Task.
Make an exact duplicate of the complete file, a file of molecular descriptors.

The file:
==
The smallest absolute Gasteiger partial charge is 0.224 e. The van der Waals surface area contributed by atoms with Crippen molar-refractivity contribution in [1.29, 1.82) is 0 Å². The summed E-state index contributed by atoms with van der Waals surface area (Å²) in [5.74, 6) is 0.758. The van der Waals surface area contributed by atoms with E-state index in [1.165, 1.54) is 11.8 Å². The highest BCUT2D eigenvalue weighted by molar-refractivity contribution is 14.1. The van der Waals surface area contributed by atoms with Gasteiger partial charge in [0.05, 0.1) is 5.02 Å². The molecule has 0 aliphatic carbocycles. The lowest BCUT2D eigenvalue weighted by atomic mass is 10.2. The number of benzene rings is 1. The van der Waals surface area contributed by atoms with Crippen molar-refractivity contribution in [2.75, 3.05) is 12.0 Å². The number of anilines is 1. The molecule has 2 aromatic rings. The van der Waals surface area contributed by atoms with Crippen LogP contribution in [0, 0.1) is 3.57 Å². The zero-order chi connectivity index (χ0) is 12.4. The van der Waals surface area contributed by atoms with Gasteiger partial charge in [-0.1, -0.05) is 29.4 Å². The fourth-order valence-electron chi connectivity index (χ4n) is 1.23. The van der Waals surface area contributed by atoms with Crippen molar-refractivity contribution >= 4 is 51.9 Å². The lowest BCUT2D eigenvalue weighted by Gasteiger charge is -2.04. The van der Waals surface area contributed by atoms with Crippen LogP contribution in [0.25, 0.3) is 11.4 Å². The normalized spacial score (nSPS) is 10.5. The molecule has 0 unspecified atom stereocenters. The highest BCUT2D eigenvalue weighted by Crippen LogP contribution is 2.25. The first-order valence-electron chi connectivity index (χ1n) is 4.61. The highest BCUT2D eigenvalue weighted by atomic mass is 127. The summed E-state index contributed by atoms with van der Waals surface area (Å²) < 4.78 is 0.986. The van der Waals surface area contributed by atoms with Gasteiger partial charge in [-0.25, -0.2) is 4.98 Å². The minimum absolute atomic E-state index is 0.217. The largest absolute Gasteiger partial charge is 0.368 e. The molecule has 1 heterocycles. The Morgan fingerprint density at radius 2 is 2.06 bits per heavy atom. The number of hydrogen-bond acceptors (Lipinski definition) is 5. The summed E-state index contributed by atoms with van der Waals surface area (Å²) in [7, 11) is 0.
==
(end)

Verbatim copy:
The smallest absolute Gasteiger partial charge is 0.224 e. The van der Waals surface area contributed by atoms with Crippen molar-refractivity contribution in [1.29, 1.82) is 0 Å². The summed E-state index contributed by atoms with van der Waals surface area (Å²) in [5.74, 6) is 0.758. The van der Waals surface area contributed by atoms with E-state index in [1.165, 1.54) is 11.8 Å². The highest BCUT2D eigenvalue weighted by molar-refractivity contribution is 14.1. The van der Waals surface area contributed by atoms with Gasteiger partial charge in [0.05, 0.1) is 5.02 Å². The molecule has 0 aliphatic carbocycles. The lowest BCUT2D eigenvalue weighted by atomic mass is 10.2. The number of benzene rings is 1. The van der Waals surface area contributed by atoms with Crippen molar-refractivity contribution in [2.75, 3.05) is 12.0 Å². The number of anilines is 1. The molecule has 2 aromatic rings. The van der Waals surface area contributed by atoms with Crippen LogP contribution in [0, 0.1) is 3.57 Å². The zero-order chi connectivity index (χ0) is 12.4. The van der Waals surface area contributed by atoms with Gasteiger partial charge in [-0.1, -0.05) is 29.4 Å². The fourth-order valence-electron chi connectivity index (χ4n) is 1.23. The van der Waals surface area contributed by atoms with Crippen molar-refractivity contribution >= 4 is 51.9 Å². The lowest BCUT2D eigenvalue weighted by Gasteiger charge is -2.04. The van der Waals surface area contributed by atoms with Crippen LogP contribution in [0.25, 0.3) is 11.4 Å². The normalized spacial score (nSPS) is 10.5. The molecule has 0 unspecified atom stereocenters. The highest BCUT2D eigenvalue weighted by Crippen LogP contribution is 2.25. The first-order valence-electron chi connectivity index (χ1n) is 4.61. The highest BCUT2D eigenvalue weighted by atomic mass is 127. The summed E-state index contributed by atoms with van der Waals surface area (Å²) < 4.78 is 0.986. The van der Waals surface area contributed by atoms with Gasteiger partial charge in [-0.25, -0.2) is 4.98 Å². The minimum absolute atomic E-state index is 0.217. The largest absolute Gasteiger partial charge is 0.368 e. The molecule has 1 heterocycles. The Morgan fingerprint density at radius 2 is 2.06 bits per heavy atom. The number of hydrogen-bond acceptors (Lipinski definition) is 5. The summed E-state index contributed by atoms with van der Waals surface area (Å²) in [7, 11) is 0.